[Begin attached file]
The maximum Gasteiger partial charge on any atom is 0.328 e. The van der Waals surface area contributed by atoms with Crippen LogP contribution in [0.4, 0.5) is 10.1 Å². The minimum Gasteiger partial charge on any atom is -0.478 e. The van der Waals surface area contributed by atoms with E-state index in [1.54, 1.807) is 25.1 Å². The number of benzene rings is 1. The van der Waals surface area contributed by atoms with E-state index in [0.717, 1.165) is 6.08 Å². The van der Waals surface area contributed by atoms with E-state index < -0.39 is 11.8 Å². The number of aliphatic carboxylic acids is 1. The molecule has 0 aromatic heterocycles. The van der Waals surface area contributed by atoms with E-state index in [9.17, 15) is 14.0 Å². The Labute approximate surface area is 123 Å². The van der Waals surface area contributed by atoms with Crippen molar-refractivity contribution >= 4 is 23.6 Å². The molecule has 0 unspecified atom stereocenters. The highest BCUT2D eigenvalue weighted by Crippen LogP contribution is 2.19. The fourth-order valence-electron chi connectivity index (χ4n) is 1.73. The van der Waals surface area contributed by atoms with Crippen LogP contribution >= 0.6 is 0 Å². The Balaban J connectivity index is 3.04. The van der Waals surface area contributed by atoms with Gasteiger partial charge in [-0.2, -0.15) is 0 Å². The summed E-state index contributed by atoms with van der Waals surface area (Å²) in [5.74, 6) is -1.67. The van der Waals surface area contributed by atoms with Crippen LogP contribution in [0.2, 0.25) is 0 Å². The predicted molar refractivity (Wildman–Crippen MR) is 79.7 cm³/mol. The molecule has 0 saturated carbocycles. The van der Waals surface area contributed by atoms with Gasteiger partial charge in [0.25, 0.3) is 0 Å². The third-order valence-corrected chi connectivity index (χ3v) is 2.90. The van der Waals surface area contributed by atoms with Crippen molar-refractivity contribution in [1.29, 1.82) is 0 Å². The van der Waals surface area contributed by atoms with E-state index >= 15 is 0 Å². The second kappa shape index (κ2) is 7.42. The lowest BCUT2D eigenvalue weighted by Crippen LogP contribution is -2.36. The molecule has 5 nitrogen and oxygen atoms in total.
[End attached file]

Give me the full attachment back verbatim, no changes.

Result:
The maximum Gasteiger partial charge on any atom is 0.328 e. The van der Waals surface area contributed by atoms with Crippen LogP contribution in [0.4, 0.5) is 10.1 Å². The minimum Gasteiger partial charge on any atom is -0.478 e. The van der Waals surface area contributed by atoms with E-state index in [1.54, 1.807) is 25.1 Å². The number of benzene rings is 1. The van der Waals surface area contributed by atoms with E-state index in [0.717, 1.165) is 6.08 Å². The van der Waals surface area contributed by atoms with E-state index < -0.39 is 11.8 Å². The number of aliphatic carboxylic acids is 1. The molecule has 0 aromatic heterocycles. The van der Waals surface area contributed by atoms with E-state index in [9.17, 15) is 14.0 Å². The Labute approximate surface area is 123 Å². The van der Waals surface area contributed by atoms with Crippen molar-refractivity contribution >= 4 is 23.6 Å². The molecule has 0 unspecified atom stereocenters. The highest BCUT2D eigenvalue weighted by Crippen LogP contribution is 2.19. The fourth-order valence-electron chi connectivity index (χ4n) is 1.73. The van der Waals surface area contributed by atoms with Crippen LogP contribution >= 0.6 is 0 Å². The Balaban J connectivity index is 3.04. The van der Waals surface area contributed by atoms with Gasteiger partial charge in [-0.2, -0.15) is 0 Å². The summed E-state index contributed by atoms with van der Waals surface area (Å²) in [5.74, 6) is -1.67. The van der Waals surface area contributed by atoms with Crippen LogP contribution in [0.2, 0.25) is 0 Å². The predicted molar refractivity (Wildman–Crippen MR) is 79.7 cm³/mol. The molecule has 0 saturated carbocycles. The van der Waals surface area contributed by atoms with Gasteiger partial charge in [0.25, 0.3) is 0 Å². The third-order valence-corrected chi connectivity index (χ3v) is 2.90. The van der Waals surface area contributed by atoms with Crippen molar-refractivity contribution in [1.29, 1.82) is 0 Å². The van der Waals surface area contributed by atoms with E-state index >= 15 is 0 Å². The second kappa shape index (κ2) is 7.42. The lowest BCUT2D eigenvalue weighted by Crippen LogP contribution is -2.36. The molecule has 5 nitrogen and oxygen atoms in total.